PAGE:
So Color, thought it was simple huh? Yeah, not so much. Let me explain.
The only thing we discussed in Production Design today was color. I thought that I would finish early, go home, sit by the fire with some hot cocoa and discuss classic Shakespearean literature with my roommate, Andre. Boy, was I wrong. (do I say that a lot? Oh well, get over it, I sure have).
First, we learned that there are 6 color theories in the world we live in, SPOILER ALERT, I’m going to discuss them with you all now. If I bore you, get over it. I’ll post a joke at the end to make this whole journey worthwhile. Here goes nothing:
1. Monochromatic: Only 1 color is used throughout, this allows the artist to create a STRIKING atmospheric effect to his painting/set.
2. Analogous…ha, I said “ogous”: This style of color usage is easy on the eyes, like myself. It can be described as “peaceful”. It is often used in nature settings.
3. Triadic: This one is very hard to pull off, like leather pants. Taking them off, not necessarily looking good in them. Colors used here are equally distanced from each other on the color spectrum wheel. People often refer to this style as “playful” and “bashful”. You would tend to find colors such as: Red, Yellow, Blue to be triadic, but these are not the only examples one could find.
4. Complementary: Complementary colors are opposing colors that work well together in a setting. You should not use these colors equally, often you should be using the weak color more. For example, use Green more than Red. Movie examples could include the Pixar movie, Brave.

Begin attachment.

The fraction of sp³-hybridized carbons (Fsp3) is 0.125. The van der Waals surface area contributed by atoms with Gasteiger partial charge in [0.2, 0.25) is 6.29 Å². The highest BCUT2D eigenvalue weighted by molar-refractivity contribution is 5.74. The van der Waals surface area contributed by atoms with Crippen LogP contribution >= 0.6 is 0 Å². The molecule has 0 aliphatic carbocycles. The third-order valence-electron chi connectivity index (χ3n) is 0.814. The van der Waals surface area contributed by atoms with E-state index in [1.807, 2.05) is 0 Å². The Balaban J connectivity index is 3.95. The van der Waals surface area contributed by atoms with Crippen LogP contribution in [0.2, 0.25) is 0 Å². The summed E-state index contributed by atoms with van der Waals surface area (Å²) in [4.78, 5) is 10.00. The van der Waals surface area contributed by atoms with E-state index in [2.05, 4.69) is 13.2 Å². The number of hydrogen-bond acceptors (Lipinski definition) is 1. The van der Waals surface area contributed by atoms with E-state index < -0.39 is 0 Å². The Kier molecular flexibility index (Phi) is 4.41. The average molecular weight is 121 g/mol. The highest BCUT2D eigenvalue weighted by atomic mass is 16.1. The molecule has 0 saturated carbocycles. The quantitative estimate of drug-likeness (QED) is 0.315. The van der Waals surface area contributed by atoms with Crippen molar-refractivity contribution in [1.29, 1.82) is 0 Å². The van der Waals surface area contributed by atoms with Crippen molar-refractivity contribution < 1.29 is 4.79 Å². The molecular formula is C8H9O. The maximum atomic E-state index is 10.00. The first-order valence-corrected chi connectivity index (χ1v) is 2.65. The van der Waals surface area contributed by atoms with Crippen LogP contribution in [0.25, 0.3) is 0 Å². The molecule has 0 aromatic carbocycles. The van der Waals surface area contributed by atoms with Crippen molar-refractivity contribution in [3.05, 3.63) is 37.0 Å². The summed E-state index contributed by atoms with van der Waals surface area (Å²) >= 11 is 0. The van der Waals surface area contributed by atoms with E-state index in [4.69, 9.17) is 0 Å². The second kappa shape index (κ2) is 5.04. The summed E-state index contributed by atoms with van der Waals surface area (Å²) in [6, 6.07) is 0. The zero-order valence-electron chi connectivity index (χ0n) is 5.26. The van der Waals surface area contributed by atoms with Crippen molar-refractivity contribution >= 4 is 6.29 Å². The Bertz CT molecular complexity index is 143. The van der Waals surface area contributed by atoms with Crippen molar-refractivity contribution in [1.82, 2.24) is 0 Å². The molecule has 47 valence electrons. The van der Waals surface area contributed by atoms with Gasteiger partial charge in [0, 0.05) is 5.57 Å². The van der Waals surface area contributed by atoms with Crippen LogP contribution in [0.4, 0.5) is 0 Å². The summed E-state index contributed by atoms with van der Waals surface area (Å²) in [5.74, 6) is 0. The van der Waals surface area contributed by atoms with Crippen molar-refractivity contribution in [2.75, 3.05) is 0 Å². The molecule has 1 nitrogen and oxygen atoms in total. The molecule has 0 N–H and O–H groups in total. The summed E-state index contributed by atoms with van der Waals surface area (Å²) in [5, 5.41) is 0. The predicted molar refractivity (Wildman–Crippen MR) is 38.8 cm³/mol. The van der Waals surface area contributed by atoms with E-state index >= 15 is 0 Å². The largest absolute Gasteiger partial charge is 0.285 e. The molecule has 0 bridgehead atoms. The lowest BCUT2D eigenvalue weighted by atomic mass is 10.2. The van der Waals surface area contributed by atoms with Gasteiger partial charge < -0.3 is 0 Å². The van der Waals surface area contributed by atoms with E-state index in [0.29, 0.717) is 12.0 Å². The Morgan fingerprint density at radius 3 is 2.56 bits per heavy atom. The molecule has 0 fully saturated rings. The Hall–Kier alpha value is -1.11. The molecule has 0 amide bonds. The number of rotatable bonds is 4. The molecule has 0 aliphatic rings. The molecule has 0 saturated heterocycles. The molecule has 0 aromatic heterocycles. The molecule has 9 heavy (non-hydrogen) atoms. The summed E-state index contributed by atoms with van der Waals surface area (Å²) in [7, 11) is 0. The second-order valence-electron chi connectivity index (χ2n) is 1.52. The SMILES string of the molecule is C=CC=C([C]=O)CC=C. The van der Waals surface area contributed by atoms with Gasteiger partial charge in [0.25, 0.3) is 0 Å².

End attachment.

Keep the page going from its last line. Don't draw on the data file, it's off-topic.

5. Split complementary: I heard this term in Art Studies so often it kind of hurts my brain to bring it up again. Complementary colors are opposing colors that work well together in a setting. Often known to be more “joyous”. Colors pair-ups could include, but not limited to: Yellow, purple, green. Orange, Blue, Green. Yellow, Blue and Orange.
6. Tetratic: a.k.a DOUBLE complimentary. Two pairs of opposite colors are used here. We were told to be careful not to mix all the colors in ONE area. Balance is key to succeeding in the art of tetratic coloring. Never use 25% of each color because it would end up looking shitty and nobody likes shitty. For example: Green + Red and Yellow + Blue.
Did that bore you? I did add a few jokes here and there so that you wouldn’t burst into tears. You’re welcome.
Some key notes I jotted down were the following:
- Value/High Contrast to draw attention.
- Saturation must not be overdone.
- Do not stress, have FUN!
- check out www.blendguru.com for more on COLOR!
Colors can help:
- Saturation can guide the viewer.
- Change mood.
- Draw attention.
- Tell a story.
REMEMBER TO NOT OVERDO IT!
Now to the main reason for writing this article: ALIENATION!
Mrs.E told me today that I shout at people to often and should cool my jets a bit. So from now on I shall not single out any one person. But shout at everybody equally, thus being fair to all. You hear that Larry, you’re not the only person I’m going to hate on.
Soon I’m going to discuss Set Design and how it can be effective to ones narrative. Get ready for a lot of Joker pictures and Batmobiles. What? I like comics, sue me.
Sticking with The Joker, the quote of the day comes from Heath Ledger, not Jared Leto as I haven’t actually seen his portrayal of The Clown Prince of Crime as of yet. Heath once said: “I don’t know, as long as I get to evolve and grow as an actor and as a person, that’s the stuff I’m after.” Rest in Peace Heath.